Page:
Network aims to reunite children with nature

The Grand Rapids Press – September 29, 2007
By Myron Kukla

Children in urban America are growing up wired to their TVs and video games. They are stressed out, flabby and have a one-in-five chance of being obese, statistics show.

To help fight this trend, Arizona-based educator Cheryl Charles and author Richard Louv have created the Children in Nature Network, an organization designed to foster children's love of the outdoors.

"In all of history, kids have played outdoors in open lots, fields and forests, building awareness of nature, developing their curiosity and creating a love of nature," Charles said Friday during a stop at Hope College. "But now, in just three decades, that has virtually disappeared."

Charles, president and CEO of the Children in Nature Network, said the combination of our electronic world and parental fears of allowing children to play outdoors because of predators has led to a system of isolating children from nature.

"We are raising a generation that is virtually under house arrest," she said while promoting a national awareness campaign entitled "No Child Left Inside: Connecting Children & Nature."

Charles' group has partnered with the Outdoor Discovery Center of Wildlife Unlimited in Fillmore Township to establish a local branch of what she hopes will become a national affiliation of Children in Nature Network communities.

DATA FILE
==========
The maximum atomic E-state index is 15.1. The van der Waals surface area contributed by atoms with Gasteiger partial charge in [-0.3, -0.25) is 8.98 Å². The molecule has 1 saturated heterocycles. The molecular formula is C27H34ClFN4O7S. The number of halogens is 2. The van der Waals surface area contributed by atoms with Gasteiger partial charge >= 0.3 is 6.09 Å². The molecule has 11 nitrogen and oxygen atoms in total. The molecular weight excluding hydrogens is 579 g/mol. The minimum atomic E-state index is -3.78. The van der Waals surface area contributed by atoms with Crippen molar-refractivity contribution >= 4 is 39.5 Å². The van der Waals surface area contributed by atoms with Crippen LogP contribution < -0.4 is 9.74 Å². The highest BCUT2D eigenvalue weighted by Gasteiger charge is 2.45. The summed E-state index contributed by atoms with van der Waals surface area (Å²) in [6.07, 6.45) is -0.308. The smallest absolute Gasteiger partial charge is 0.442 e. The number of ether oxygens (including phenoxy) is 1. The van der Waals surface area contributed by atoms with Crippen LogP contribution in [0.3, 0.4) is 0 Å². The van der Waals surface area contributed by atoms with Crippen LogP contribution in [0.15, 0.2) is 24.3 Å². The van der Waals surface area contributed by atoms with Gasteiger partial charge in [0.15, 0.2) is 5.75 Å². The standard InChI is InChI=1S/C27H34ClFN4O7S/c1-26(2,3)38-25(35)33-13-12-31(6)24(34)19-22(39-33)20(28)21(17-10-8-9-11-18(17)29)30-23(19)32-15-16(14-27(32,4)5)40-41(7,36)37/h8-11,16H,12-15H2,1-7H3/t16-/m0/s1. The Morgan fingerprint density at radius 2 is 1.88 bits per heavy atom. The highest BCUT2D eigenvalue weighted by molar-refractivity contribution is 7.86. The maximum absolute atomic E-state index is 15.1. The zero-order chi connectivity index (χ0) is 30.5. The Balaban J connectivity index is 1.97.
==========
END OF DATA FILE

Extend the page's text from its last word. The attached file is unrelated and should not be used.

"It's very sad when you see children at the Outdoor Discovery Center who are afraid to walk down a path through trees, or who get stressed and start crying because they are not used to being outside," ODC Executive Director Travis Williams said.

Started in 2000 as a conservation and outdoor education center, ODC today averages 23,000 students and visitors a year for outdoor programs that range from nature programs for toddlers and moms, to school field trips.

Julie Stoneman, executive director of the Grand Rapids-based Land Conservancy of West Michigan, said the ideas expressed by the Children in Nature Network fit with the conservancy's mission to preserve natural areas for public use.

"If the children of today do not get out into nature and see the value of playing in forests and building forts and watching frogs in ponds, then they are not going to see the importance of preserving these areas when they grow up," said Stoneman, who plans to be part of a local task force being developed by the ODC.